Seiko Introduces Astrolabe Inspired Prospex Save the Ocean Limited Edition 1965 Modern Re-interpretation SLA065

The new Seiko Prospex Save the Ocean Limited Edition 1965 Modern Reinterpretation, or better known as the SLA065, is an addition to a long line of limited edition Prospex watches that have served as a platform for the brand to support various marine conservation programs. It’s a watch that houses multiple intersections of Seiko design and various historical instruments embodying the spirit of exploration during a point in time when what was beyond the horizon, and below the ocean’s surface, was virtually unknown. While resting on the shoulders of the 62MAS, Seiko continues the lineage of the archetypal diver through the SLA065, while simultaneously paying tribute to a time keeping device that predates the wrist watch.

The overlapping circle design on the dial is inspired by a 6th century scientific instrument known as an astrolabe. Used for tracking time and astronomical observation, the astrolabe in its infancy was used to track the sun and other prominent stars in relation to the horizon (latitude) and the meridian (longitude). Naturally this information would prove useful for those navigating the seas, and so the astrolabe was modified to be sturdier and more aerodynamic by cutting some of the disc components away. Using a set of pin holes, a pivoting ruler, and a scale on the outer portion of the instrument, a seafarer would be able to determine their latitude, the height of the sun, as well as the time. As one prominent adventurer once put it, the distance you’ve traveled on your exploration is irrelevant, if you are unaware of the time it took you to get there.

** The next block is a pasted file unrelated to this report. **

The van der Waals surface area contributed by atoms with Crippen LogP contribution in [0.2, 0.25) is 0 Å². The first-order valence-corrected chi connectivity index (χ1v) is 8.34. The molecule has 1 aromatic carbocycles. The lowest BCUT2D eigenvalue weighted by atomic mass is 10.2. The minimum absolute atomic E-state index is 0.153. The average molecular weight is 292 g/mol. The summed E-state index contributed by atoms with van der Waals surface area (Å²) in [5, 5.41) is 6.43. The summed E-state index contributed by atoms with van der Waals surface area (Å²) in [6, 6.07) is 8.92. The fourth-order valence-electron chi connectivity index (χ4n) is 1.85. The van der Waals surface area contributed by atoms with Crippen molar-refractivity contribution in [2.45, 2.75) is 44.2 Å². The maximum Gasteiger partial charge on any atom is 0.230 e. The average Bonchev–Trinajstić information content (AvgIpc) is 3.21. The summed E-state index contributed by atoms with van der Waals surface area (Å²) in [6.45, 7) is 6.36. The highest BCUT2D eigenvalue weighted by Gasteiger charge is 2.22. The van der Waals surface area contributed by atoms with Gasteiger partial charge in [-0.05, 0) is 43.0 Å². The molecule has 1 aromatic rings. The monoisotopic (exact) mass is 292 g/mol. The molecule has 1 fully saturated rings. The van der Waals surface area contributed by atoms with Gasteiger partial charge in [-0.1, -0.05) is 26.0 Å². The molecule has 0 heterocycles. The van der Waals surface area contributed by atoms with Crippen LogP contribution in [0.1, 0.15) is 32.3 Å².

An Example Of A Astrolabe Made Of Brass Via Britannica

The SLA065 uses the meridian lines engraved into an astrolabe as a pattern that radiates from different center points within the dial. The end result is an array of lines intersecting with one another as they weave in and out of the dial markers. Each and every one of the rectangular, LumiBrite filled markers gets a polished surround. Thicker rectangular blocks signify the cardinal hours with a partial marker at three o’clock aligned with a white date wheel dictated by black text. The dial and bezel match in color, adorned in a cyan blue that gets slight tones of green. This is a “Save the Ocean” edition after all, and the oceanic tones further compliment the pale green filled markers and handset.

There’s a sense of sleek and lustrous character that’s found within Seiko’s SLA collection. Seiko’s SLA divers have a refined quality that’s noticeable to the eye when you compare them side by side with a diver from their Seiko 5 Sports line. But Seiko doesn’t take it past the point where the traditional, wabi-sabi design is lost. The Seiko SLA065 retains the likeness of an affordable Seiko diver, but in a more matured form without coming off as too grand.